worked on mine, 15000 miles ago and I returned my HP or HV pump at these guys reccommendation.

SO FAR, SO GOOD,

BTW, the distributor I bought with the CAST GEAR, SHOULD HAVE HAD a steel gear. BUT DID NOT. I had to have the steel gear from my donor adapted to the Duraspark Distributor.

Change oil, filter and pump and ENJOY. :D :D :D

earl


[ September 29, 2002, 09:22 PM: Message edited by: CobraEarl ]
 

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FFCobra Master Craftsman
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Discussion Starter #9
Thanks for the support guys !!! I changed the pump to a standard pump after talking to Gordon. However, with just two hours of run time on the engine, I took the distributor out just to see if it was OK before starting the motor with the standard pump. That's when I found the bad gear. I sent the distributor back to MSD to have the shaft replaced as it had been drilled twice for the gears. The say that's the limit on the drilled holes.I told them to put on a steel gear and not a cast steel gear. The cam gear looks to be good. Gordon is aware of all the problems I have had with the guy that built the engine. I was just wondering if this might have been caused by the cam being installed wrong with too much end play. Thanks again, I'll see what happens with the new gear and a lighter oil.
 

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Originally posted by Tim Whittaker:
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I was just wondering if this might have been caused by the cam being installed wrong with too much end play. Thanks again,

maybe, but apparently nothing has to be done WRONG for these gears to fail. And with a HD/HV/HP oil pump, they can go VERY QUCIKLY.

Personally, I continue to be amazed at just HOW QUICK these cast gears can fail in our engines.

Do your self a favor, when you get your "STEEL GEAR" check it to make DAMNED SURE its steel.

earl
 

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I put my new cam in on Friday, and re-installed the timing cover and water pump on Saturday morning. The rest of the weekend was spent remodelling the bathroom (I have to do something for my wife in exchange for the FFR). I still need to drain the oil, re-install the intake and finish reconnecting the carb. I hope this time I have solved my gear-eating problem. I already put in a standard oil pump, but the bolt on the cam drive had worked loose and allowed the cam to walk, hitting adjacent lifters and tearing the sh_t out of the cam. I really hope this solves this problem. Good luck to you.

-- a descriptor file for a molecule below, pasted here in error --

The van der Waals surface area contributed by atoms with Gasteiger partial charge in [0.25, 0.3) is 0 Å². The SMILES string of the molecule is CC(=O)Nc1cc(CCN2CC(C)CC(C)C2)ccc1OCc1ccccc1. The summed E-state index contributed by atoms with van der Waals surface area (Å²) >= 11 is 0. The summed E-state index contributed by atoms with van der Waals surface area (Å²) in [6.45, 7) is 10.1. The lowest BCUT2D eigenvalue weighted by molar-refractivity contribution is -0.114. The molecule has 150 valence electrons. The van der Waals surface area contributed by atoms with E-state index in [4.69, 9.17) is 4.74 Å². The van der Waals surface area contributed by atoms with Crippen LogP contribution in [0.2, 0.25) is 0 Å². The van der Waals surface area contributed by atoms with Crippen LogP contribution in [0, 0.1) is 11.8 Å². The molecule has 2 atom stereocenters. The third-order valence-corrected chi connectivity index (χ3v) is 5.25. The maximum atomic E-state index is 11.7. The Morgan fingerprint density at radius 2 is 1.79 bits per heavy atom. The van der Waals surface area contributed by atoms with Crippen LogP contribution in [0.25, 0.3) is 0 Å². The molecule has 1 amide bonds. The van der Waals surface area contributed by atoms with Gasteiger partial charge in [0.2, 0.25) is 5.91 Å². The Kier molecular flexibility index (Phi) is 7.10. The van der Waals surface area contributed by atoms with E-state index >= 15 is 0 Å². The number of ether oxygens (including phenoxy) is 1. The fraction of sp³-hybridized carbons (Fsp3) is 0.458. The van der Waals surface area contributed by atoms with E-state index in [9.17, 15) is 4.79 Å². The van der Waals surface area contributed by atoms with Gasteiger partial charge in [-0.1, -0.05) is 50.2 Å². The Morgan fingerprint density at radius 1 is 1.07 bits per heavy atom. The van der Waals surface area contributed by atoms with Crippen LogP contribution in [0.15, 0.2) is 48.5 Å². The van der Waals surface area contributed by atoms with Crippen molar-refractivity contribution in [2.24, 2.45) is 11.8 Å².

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You might try 5w30 oil also. Most new car specs, including Corvette and other hipo, call for this light oil instead of 10w30 ...and for good reason. The 5 means the oil never gets thicker than straight 5 weight oil when cold (nor thinner than 30w when hot). For many new cars, 5w30 means that oil gets up to the overhead cam quickly and replaces the thin film left there from the last time it ran. Now think about the poor cam gear way up there in the pushrod engine just waiting for a tiny, life-giving splash of oil once in a while. Think about 10w, or worse yet 20w50 "racing oil", that will hardly even pour, let alone splash when cold. Using other than 5w30 can void a warrantee in a new car. My personal opinion is that thick oil can "void" a gear too because the gear gets none ...just when it works the hardest trying to pump thick, cold oil.